In particular (this is much weaker!),

$$ P(\max_{m =0...n} e^{\beta_0 S_m} \ge x \max C_m)\le \frac{1}{x}$$

meaning:

$$ P( \max_{m =0...n} S_m \ge \frac{\log(x \max C_m)}{\beta_0}) \le \frac{1}{x}$$

or

$$ P( \max_{m =0...n} S_m \ge x)\le (\max C_m) e^{-\beta_0 x}$$

and the right hand side does no more depend on $n$, so it is indeed a bound on the max over the whole path.

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It has to be checked there is no hidden dependence in the constant $C$ above : I don't think so, but I have not checked carefully.

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  • $\begingroup$ That's great, thanks! For the max, indeed by union bound if $\phi(\beta_0)$ is small than $-1$ we will have a constant upper bound. But, in particular example it could be the case that it might be bigger than $-1$. $\endgroup$ – J.John Aug 31 '19 at 7:21
  • $\begingroup$ @J.John see my edit. $\endgroup$ – Olivier Aug 31 '19 at 8:54
  • $\begingroup$ Very nice! ${}$ $\endgroup$ – Gabriel Romon Aug 31 '19 at 9:03
  • $\begingroup$ @Olivier Awesome, very nice. $\endgroup$ – J.John Aug 31 '19 at 9:37
  • $\begingroup$ What is the purpose if not indiscrete? $\endgroup$ – Olivier Aug 31 '19 at 10:42
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For the record, here's what Hoeffding yields: $$P(S_n>C)\leq \exp\left(-2 \frac{\left(C-\sum_{i=1}^n \frac 1i \left[\alpha c_1 + (1-\frac{\alpha}i)c_2 \right] \right)^2}{\sum_{i=1}^n \left(\frac{c_2}i -c_1 \right)^2} \right)$$

Note that under OP's assumption, $\alpha c_1+c_2\leq 0$ and $$ \begin{aligned}C-\sum_{i=1}^n \frac 1i \left[\alpha c_1 + (1-\frac{\alpha}i)c_2 \right] &= C+\alpha c_2\sum_{i=1}^n \frac 1{i^2}+|\alpha c_1+c_2|\sum_{i=1}^n \frac 1i\\ &\geq C+\alpha c_2 + |\alpha c_1+c_2| \log(n+1) \end{aligned}$$

One also has $\sum_{i=1}^n \left(\frac{c_2}i -c_1 \right)^2\leq 2\sum_{i=1}^n \frac{c_2^2}{i^2} + 2c_1^2n\leq 4c_2^2 + 2c_1^2n$, hence the bound $$P(S_n>C)\leq \exp\left(\frac{-2[|\alpha c_1+c_2| \log(n+1)+ C+\alpha c_2]^2}{2c_1^2n + 4c_2^2} \right)$$ The argument of $\exp$ is asymptotically $\displaystyle \sim \frac{-2(\alpha c_1+c_2)^2}{2c_1^2} \frac{\log^2 n}{n}$, so the RHS of the bound goes to $1$, and this is not a concentration bound.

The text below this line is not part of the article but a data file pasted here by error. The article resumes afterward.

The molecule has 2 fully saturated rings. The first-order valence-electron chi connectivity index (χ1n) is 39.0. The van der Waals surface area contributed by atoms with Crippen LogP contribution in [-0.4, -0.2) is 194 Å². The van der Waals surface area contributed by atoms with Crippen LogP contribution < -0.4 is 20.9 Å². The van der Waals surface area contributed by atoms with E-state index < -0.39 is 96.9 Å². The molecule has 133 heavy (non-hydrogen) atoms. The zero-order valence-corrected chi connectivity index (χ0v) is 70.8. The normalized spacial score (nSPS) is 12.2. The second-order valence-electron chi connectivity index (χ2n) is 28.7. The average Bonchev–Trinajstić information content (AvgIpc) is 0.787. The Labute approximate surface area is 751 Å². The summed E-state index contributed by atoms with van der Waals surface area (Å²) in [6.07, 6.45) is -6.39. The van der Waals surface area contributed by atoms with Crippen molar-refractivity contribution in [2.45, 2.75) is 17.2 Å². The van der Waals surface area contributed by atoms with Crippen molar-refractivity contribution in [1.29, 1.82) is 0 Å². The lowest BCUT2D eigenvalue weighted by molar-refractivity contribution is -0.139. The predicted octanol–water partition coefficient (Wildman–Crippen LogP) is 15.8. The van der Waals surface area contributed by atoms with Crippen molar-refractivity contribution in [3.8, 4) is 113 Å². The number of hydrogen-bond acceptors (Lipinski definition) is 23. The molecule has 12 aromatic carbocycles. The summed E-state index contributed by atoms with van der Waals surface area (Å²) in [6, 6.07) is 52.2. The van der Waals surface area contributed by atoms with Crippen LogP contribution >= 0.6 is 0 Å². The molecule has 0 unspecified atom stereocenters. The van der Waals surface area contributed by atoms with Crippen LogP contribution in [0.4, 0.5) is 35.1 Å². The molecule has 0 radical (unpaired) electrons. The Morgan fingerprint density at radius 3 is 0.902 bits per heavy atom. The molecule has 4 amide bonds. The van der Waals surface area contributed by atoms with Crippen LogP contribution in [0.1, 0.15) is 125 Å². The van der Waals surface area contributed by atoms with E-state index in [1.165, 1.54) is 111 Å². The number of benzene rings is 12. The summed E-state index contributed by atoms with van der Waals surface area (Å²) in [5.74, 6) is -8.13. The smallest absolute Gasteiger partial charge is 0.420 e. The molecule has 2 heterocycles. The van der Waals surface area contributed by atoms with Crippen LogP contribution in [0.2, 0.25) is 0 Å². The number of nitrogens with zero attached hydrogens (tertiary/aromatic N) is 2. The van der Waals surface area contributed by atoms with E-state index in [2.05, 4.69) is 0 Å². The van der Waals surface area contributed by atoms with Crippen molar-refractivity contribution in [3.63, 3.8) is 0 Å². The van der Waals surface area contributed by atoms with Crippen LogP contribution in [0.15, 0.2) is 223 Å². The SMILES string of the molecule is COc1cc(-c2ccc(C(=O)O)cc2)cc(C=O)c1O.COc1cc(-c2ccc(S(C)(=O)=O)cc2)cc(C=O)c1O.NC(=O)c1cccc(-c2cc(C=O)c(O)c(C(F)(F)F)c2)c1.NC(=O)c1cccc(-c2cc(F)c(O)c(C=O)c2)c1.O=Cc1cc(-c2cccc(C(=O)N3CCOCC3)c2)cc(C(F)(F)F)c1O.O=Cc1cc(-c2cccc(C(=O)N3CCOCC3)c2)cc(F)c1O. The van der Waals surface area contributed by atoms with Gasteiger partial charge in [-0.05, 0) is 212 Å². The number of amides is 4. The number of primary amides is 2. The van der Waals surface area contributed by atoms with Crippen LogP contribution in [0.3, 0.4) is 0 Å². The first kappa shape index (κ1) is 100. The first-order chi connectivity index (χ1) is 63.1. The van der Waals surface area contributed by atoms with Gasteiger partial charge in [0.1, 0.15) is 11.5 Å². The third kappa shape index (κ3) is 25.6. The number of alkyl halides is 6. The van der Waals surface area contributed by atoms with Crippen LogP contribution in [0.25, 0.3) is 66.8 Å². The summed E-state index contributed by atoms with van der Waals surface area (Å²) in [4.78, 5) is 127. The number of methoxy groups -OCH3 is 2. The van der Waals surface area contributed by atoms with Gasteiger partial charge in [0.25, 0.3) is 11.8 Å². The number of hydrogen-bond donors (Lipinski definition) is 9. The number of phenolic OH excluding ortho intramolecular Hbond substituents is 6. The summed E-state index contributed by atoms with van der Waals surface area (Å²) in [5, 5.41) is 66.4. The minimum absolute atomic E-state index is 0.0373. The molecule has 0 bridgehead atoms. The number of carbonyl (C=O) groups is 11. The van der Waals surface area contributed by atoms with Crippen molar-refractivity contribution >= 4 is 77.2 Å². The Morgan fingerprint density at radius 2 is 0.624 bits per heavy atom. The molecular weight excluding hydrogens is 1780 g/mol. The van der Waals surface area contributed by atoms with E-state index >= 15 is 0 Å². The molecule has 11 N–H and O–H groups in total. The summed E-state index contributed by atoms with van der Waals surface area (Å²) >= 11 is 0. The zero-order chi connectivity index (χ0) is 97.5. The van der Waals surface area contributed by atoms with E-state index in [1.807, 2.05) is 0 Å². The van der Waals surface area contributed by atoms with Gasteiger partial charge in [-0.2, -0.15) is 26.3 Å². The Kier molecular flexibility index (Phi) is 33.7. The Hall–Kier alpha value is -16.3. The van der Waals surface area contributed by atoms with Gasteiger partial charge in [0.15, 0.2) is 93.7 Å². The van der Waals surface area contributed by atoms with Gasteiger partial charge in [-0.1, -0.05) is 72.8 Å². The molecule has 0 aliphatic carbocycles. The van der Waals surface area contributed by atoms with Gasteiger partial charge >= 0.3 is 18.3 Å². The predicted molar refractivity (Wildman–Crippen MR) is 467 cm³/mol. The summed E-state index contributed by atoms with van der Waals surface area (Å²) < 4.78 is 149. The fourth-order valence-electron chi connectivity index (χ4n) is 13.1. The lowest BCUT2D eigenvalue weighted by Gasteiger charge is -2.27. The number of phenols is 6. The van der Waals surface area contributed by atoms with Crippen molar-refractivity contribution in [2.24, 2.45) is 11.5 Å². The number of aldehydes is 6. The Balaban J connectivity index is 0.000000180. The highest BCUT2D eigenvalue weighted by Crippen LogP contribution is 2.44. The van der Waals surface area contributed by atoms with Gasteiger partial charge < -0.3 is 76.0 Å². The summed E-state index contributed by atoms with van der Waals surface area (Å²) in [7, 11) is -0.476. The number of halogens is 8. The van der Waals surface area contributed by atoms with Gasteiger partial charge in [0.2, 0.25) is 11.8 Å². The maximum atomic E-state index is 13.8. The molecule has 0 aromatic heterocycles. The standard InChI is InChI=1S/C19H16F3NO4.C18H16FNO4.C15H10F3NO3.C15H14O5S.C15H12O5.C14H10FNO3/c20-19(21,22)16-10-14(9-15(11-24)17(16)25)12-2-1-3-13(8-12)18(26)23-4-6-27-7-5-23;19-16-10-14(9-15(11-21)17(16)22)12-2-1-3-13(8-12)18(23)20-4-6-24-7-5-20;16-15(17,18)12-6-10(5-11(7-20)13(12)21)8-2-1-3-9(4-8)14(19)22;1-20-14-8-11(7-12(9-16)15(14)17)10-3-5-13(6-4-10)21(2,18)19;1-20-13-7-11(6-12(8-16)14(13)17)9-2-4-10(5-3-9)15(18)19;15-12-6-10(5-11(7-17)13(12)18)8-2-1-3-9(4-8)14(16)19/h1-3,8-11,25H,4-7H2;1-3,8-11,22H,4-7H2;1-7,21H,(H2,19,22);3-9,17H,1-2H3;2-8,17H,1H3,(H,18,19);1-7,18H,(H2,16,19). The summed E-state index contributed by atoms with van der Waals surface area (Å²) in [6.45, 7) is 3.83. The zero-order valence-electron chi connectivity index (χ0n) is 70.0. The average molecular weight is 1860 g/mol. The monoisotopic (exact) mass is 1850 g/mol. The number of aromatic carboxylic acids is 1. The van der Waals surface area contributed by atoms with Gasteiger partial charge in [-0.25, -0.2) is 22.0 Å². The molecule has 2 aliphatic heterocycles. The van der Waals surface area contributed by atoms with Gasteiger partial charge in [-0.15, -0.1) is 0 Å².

Using Markov's bound, $$P(S_n >C)\leq \frac{V(S_n)}{[C-E(S_n)]^2}$$

and $\displaystyle V(S_n) = \sum_{i=1}^n V(X_i) = \sum_{i=1}^n \left( \frac{c_1^2\alpha}i + \left(1-\frac{\alpha}i\right) \frac{c_2^2}{i^2} - \frac 1{i^2} \left[\alpha c_1 + (1-\frac{\alpha}i)c_2 \right]^2 \right)$ which is asymptotically $\sim c_1^2 \alpha \log n$. A bit more work should provide a constant $A$ such that $$\forall n,\; V(S_n)\leq c_1^2 \alpha \log n + A$$

Using the same lower bound on $[C-E(S_n)]^2$ as before, $$P(S_n >C) \leq \frac{c_1^2 \alpha \log n + A}{(\alpha c_1+c_2)^2 \log^2(n)} = O\left( \frac{1}{\log n} \right)$$

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  • $\begingroup$ Thanks. That's what I got also. Is there any method to get something meaningful, i.e., even upper bounding the probability by some constant $c<1$. Maybe it is actually impossible to do that, and the probability in question actually converges to 1? $\endgroup$ – J.John Aug 30 '19 at 14:20
  • $\begingroup$ @J.John See my edit. I got an asymptotic upper bound that goes to $0$. With a bit more work in the inequalities I think you can get a non-asymptotic bound in $\frac 1{\log n}$. $\endgroup$ – Gabriel Romon Aug 30 '19 at 14:37
  • $\begingroup$ Nice question; I wonder what is the correct order of magnitude for the tail... $\endgroup$ – Olivier Aug 30 '19 at 15:07
  • $\begingroup$ @Olivier Perhaps you could run simulations ? I'm also curious. $\endgroup$ – Gabriel Romon Aug 30 '19 at 15:20
  • $\begingroup$ @GabrielRomon if I had no lectures to prepare I would do ! :-) $\endgroup$ – Olivier Aug 30 '19 at 15:22